Why were lime trees purportedly being imported into the Bahamas at a cost of $1m for this project? Show us the receipts and all associated information. Something smells funky.
And who came up with the ingenuous idea to uproot cascarilla plants, taking them from Acklins to Andros only to – according to a source – have them wither and die before shipping?
Did the government of Morocco give the Bahamas’ government $500,000 worth of inorganic fertiliser? If so, where is that shipment located and how is it being used?
As it stands, it seems that BAMSI is representative of an opportunity lost. Everything about it has become a political hot potato; it has become a name-calling, finger-pointing exercise. People are only paying lip service to the challenges being teachable moments, but will the Bahamian people be able to benefit from these horrible experiences rather than empty rhetoric being used to cover up pork barrel politics and an all-for-me atmosphere?
BAMSI has become the poster child for all that is wrong in the way we do business in the Bahamas. Instead of being a bright spot of hope for Bahamians, it has become metaphoric for why some of us feel despair.
Indeed, it seems that the Opposition is on a good wicket and, for the first time in a while, the message of the Free National Movement is wholly resonating with the masses. The visit of the Leader of the Opposition and his contingent proved that, even in the wake of the fire, there was no heightened security detail in place.
We should have an apolitical public accounts hearing into the happenings at BAMSI, one that is open to the media and the public.
Politically, the Deputy Prime Minister must have had the worst week ever. On a personal note, I extend my sincere condolences to him on the passing of his mother.
However, one must note that like BAMSI, the Bahamas Electricity Corporation (BEC) falls within Mr Davis’ ministerial portfolio. Every time I think about the experience I had this week and watching my son and others squirm in discomfort, I get pissed off. I felt as if I was living in 1000 BC, returned to the Dark Ages. How pathetic and absolutely disgraceful is it for a company such as BEC, that has had countless experiences with blackouts over the years, to not have a contingency plan in place so that that does not happen.
From space, The Bahamas must have looked like North Korea this weekend. Pitch black. I concluded this weekend that we are third world. I have never travelled to a developed country or state within the United States where the power just randomly shuts off ... and everywhere is without electricity.
The fact that tourism was negatively impacted, with leading hotels such as Atlantis and the British Colonial Hilton experiencing blackouts and most likely having to offer rebates, is shameful and speaks volumes about us not having our act together, but merely pretending to. When I drove by my barber’s shop and other small businesses on the weekend and noted that they were all closed, I knew that small business operators were suffering, some of whom make the bulk of their monies on the weekends.
Frankly, what needs to happen is that small businesses need to sue the government; large companies such as Atlantis and those affected hotels need to sue; home owners need to sue. Sue for monies lost; sue for blown equipment and appliances. Sue BEC and the government. It’s time that they get their act together.
The impact of the power cuts had far reaching implications. People lost their hard earned perishable goods and all we got was a perfunctory apology. What’s worse is that this is against the backdrop of paying what amounts to virtually the highest rates per kilowatt hour in this hemisphere. To make matters worse is the immature name-calling and back and forth between the union president, the chairman and the minister.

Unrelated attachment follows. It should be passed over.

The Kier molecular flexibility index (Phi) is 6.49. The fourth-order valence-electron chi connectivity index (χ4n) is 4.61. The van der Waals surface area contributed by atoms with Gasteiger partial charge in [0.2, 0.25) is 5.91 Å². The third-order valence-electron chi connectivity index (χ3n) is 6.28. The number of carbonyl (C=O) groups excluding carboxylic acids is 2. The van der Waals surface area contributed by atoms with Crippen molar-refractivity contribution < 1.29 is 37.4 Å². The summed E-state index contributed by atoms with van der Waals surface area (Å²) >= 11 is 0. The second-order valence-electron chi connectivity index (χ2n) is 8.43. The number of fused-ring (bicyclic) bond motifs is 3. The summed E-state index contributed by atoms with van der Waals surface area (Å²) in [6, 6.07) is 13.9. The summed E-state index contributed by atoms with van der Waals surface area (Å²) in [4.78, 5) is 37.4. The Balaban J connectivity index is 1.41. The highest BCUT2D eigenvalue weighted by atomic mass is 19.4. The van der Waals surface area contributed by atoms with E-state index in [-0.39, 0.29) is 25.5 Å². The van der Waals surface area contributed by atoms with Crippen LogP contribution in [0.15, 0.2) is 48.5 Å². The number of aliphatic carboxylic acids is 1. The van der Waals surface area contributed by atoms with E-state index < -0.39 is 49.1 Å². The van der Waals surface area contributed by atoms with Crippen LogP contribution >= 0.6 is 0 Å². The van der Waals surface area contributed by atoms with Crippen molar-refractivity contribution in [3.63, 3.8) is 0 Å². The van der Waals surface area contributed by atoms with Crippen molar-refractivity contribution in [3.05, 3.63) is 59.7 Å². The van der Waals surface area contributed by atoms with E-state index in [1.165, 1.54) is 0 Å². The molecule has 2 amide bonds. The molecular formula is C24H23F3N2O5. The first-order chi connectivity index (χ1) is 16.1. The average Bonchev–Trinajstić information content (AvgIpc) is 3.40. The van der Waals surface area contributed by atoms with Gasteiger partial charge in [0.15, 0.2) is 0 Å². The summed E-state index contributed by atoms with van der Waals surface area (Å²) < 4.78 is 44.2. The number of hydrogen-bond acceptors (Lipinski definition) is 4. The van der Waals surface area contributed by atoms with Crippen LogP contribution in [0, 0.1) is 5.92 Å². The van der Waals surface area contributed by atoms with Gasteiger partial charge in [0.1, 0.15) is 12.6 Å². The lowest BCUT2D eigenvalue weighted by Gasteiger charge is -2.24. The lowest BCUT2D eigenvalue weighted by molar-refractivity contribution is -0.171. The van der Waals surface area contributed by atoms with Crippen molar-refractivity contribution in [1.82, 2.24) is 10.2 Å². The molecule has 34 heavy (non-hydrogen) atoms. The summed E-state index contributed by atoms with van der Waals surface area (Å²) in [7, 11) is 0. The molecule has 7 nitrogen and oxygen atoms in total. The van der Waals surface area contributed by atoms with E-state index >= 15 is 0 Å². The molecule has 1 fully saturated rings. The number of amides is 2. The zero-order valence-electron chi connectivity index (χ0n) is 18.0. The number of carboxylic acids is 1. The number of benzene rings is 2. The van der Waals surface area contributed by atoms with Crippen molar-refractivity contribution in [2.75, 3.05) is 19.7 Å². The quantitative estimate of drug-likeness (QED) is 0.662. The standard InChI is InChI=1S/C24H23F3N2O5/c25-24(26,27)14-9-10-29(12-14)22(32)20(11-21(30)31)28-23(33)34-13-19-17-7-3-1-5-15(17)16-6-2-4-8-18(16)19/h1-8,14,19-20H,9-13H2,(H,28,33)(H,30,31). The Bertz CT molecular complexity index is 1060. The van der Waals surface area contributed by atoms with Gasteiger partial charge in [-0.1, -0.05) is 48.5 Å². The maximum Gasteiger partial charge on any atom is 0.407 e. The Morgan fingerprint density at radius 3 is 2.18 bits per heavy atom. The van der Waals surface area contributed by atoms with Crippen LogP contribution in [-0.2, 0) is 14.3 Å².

Everyone in the entire chain at BEC has lost credibility. Whatever happened to the promises of cheaper, more reliable energy? If it’s difficult for BEC to supply the electrical needs of the Bahamas as it is, how will it be when Baha Mar fully comes on-stream?
Considering the fact the Letter of Intent/Renew Bahamas debacle also concerned the Deputy Prime Minister’s ministry, I think it is time for Mr Davis to submit his resignation. He is the common denominator in all of these happenings – from BAMSI to BEC to Renew Bahamas to the LOI/Stella Waste to Energy. Otherwise, Prime Minister Perry Christie must demand his resignation or fire him.
Duane Sands, a friend and noted physician, told me yesterday: “Very few people have pointed out that Audley Hanna is (purportedly) Brave Davis’ campaign general, just as Carlos Lamb is to Jerome Fitzgerald. Mr Hanna has also had a contract to repair the Detention Centre. Paradigm Construction has been the go-to contractor, sucking at the trough of the PLP. Hanna is a former senator so he is totally connected to Davis’ political machinery and they are personal friends.
“Brave Davis is a master at giving feeble, questionable, doubtful and incomprehensible answers. At the very least, I think that on the basis of this we can say that he is incompetent and I don’t think that anyone who is objective, honest and transparent would disagree with that assessment. Brave has to be fired. Christie now has all the reason he needs to fire Brave,” Dr Sands said.
Where is the PM anyway? Why has he not spoken to the public?
However, on further thought, it is likely that before the Prime Minister fires or requests the resignation of his deputy, we are more likely to see a squadron of pigs flying over Nassau.
Mr Christie, save yourself! Save whatever remnant of a legacy you hope to maintain! Do not allow your legacy to be stained by such a disgraceful mess when the public expects you to act and to dismiss those at the core of all of this.
Our trust has been abused. The governing party has clearly mishandled our monies and seem to be telling us to shut up and not ask them anything. And while we’re at it, when will the Attorney General or Prime Minister or someone who has some respect for the Bahamian people answer our queries as to which board member took the bribe to swing a BEC contract to French power and transportation giant Alstom SA? Who is Official 8?
The Public Accounts Committee had better get to work. Apply pressure to get answers for the Bahamian people or go to the press, talk to the public. We are watching.